The Heritage Foundation

Backgrounder Update #261

October 3, 1995

October 3, 1995 | Backgrounder Update on

Abolish America's Costly Anti-dumping Laws

(Archived document, may contain errors)

10/3/95 261

ABOLISH AMERICA'S COSTLY ANTI-DUMPING LAWS

(Updating Backgrounder No. 906, "A Guide to Antidumping Laws: America's Unfair Trade Practice," July 21,1992.) America's nearly century-old anti-dumping trade laws have outlived their usefulness. Anti-dumping and countervailing duty laws, which prevent the import of low-priced and subsidized foreign goods, have become the protectionist weapon of choice. The U.S. government should not be enforcing laws that impose higher prices on American consumers. Nor should the U.S. be taking steps that undermine the competitive- ness of some of America's largest exporters. But that is exactly what the federal government is doing when it demands that special duties be placed on imports that supposedly are priced "too low." U.S. Trade Representative (USTR) Mickey Kantor in June 1993 asked the U.S. International Trade Commission (ITC) to conduct a study of America's anti-dumping and countervailing duty laws. The ITC study, published in June 1995, found that the overall cost of anti- dumping and countervailing duties to the U.S. economy far outweighs any benefits. I For example, the ITC discovered that anti-dumping and countervailing duty protection cost the U.S. economy $1.59 billion in lost gross domestic product (GDP). Moreover, the study concluded that when anti-dumping and counter- vailing duties are imposed on imports, prices for those products, and for their domestically produced coun- terparts, increase. As a result, the U.S. consumer has to pay more for all these goods, regardless of whether they are imported or produced in the U.S. Findings of the ITC Study. The International Trade Commission has conducted the most comprehensive study ever undertaken on the economic effects of anti-dumping and countervailing duty laws. 2 The ITC re- viewed all cases initiated between 1980 and 1993, conducted detailed case studies of eight representative domestic industries that won anti-dumping or countervailing duty rulings against foreign competitors, and assessed the overall impact of all anti-dumping and countervailing duties on the U.S. economy. The study found that:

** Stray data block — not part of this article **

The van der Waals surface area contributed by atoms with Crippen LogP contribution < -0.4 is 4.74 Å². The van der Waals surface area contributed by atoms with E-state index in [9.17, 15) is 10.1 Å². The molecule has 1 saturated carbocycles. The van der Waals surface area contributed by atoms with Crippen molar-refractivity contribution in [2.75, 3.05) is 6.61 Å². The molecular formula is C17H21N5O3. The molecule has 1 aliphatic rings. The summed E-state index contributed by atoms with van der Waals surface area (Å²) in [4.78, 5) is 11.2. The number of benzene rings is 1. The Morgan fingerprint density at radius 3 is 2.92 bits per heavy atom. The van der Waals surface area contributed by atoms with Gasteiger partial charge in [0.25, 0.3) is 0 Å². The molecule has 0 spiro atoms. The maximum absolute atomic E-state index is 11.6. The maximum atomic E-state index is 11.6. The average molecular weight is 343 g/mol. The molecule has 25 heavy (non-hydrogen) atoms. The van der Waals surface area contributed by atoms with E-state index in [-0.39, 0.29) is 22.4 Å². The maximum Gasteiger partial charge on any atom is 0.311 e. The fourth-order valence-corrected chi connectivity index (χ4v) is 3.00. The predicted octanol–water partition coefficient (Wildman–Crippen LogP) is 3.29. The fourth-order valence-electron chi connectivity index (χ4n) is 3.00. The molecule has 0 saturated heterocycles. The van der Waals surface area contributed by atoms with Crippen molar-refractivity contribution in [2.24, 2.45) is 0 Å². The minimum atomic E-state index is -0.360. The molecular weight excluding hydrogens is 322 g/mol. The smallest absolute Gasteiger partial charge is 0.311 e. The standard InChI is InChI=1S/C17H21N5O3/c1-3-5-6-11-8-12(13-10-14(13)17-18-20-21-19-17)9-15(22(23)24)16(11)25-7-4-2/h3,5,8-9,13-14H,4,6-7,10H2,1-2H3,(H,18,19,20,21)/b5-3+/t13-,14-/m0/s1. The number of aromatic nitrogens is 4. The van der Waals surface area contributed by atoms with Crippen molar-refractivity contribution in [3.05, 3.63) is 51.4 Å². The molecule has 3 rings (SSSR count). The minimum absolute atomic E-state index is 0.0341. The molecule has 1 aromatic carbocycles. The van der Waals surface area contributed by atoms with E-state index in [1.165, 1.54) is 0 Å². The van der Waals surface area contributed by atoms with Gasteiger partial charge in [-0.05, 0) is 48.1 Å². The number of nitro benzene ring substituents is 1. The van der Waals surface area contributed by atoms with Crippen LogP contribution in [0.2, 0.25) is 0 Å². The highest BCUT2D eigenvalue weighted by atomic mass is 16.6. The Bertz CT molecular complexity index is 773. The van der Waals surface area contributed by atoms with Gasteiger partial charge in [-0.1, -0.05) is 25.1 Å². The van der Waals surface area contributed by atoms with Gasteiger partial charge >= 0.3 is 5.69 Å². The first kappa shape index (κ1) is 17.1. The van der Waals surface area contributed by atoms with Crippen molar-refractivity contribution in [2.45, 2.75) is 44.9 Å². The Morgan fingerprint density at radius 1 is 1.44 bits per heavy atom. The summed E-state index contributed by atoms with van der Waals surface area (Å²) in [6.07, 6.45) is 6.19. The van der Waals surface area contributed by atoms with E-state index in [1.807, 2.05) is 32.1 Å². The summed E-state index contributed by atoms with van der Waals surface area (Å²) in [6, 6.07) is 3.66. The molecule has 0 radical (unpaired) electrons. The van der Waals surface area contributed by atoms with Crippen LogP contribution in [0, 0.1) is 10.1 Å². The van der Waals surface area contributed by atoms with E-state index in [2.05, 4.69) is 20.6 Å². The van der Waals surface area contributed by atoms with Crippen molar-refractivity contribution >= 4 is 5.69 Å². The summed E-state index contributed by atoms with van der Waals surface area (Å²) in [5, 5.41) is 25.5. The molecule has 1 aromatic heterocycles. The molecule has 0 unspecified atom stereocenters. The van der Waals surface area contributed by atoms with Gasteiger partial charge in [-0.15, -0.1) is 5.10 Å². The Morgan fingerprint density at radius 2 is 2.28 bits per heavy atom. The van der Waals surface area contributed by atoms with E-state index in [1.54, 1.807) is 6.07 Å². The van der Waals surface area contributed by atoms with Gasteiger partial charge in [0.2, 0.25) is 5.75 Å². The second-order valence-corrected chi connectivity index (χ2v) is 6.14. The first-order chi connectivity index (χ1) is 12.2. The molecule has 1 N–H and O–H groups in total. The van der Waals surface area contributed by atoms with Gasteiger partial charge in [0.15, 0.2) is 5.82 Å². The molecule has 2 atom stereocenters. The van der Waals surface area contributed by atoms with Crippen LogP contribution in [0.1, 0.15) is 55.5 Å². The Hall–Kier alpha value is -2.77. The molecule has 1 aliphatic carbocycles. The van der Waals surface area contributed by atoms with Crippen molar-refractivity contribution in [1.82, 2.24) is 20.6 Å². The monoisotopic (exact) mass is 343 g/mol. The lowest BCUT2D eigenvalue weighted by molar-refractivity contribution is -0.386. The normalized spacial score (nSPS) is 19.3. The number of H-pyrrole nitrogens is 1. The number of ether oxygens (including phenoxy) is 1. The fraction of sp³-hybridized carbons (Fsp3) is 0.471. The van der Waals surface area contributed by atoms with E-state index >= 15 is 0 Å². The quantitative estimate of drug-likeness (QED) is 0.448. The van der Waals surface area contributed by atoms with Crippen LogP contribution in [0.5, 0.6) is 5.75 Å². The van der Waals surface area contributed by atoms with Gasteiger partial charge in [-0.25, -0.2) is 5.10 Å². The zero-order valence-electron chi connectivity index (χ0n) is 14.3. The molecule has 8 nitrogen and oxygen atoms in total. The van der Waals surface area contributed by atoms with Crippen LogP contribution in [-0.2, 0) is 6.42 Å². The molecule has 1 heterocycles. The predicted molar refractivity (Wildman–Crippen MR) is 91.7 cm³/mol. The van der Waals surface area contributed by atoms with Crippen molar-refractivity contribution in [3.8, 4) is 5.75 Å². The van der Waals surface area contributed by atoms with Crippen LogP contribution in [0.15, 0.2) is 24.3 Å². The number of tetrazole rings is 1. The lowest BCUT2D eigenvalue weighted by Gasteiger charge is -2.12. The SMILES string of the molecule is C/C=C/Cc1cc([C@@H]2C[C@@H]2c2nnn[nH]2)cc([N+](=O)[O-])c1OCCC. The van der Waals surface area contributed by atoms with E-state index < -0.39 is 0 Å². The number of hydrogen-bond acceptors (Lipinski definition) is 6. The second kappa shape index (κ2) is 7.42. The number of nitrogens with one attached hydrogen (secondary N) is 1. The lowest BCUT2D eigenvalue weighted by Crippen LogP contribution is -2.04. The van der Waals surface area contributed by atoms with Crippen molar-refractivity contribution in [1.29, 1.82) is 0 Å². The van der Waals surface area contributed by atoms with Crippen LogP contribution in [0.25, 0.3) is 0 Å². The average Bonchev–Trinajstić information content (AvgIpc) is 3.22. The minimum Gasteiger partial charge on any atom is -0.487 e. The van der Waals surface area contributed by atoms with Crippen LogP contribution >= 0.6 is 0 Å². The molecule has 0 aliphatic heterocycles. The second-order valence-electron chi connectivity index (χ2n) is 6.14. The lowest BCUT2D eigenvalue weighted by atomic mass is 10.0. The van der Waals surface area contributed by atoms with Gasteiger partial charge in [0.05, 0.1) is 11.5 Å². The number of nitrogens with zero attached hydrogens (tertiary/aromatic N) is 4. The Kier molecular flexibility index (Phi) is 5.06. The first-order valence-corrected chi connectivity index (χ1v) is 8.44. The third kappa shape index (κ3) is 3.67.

mw Anti-dumping and countervailing duties caused a net loss of $1.59 billion in U.S. gross domestic product in 1991;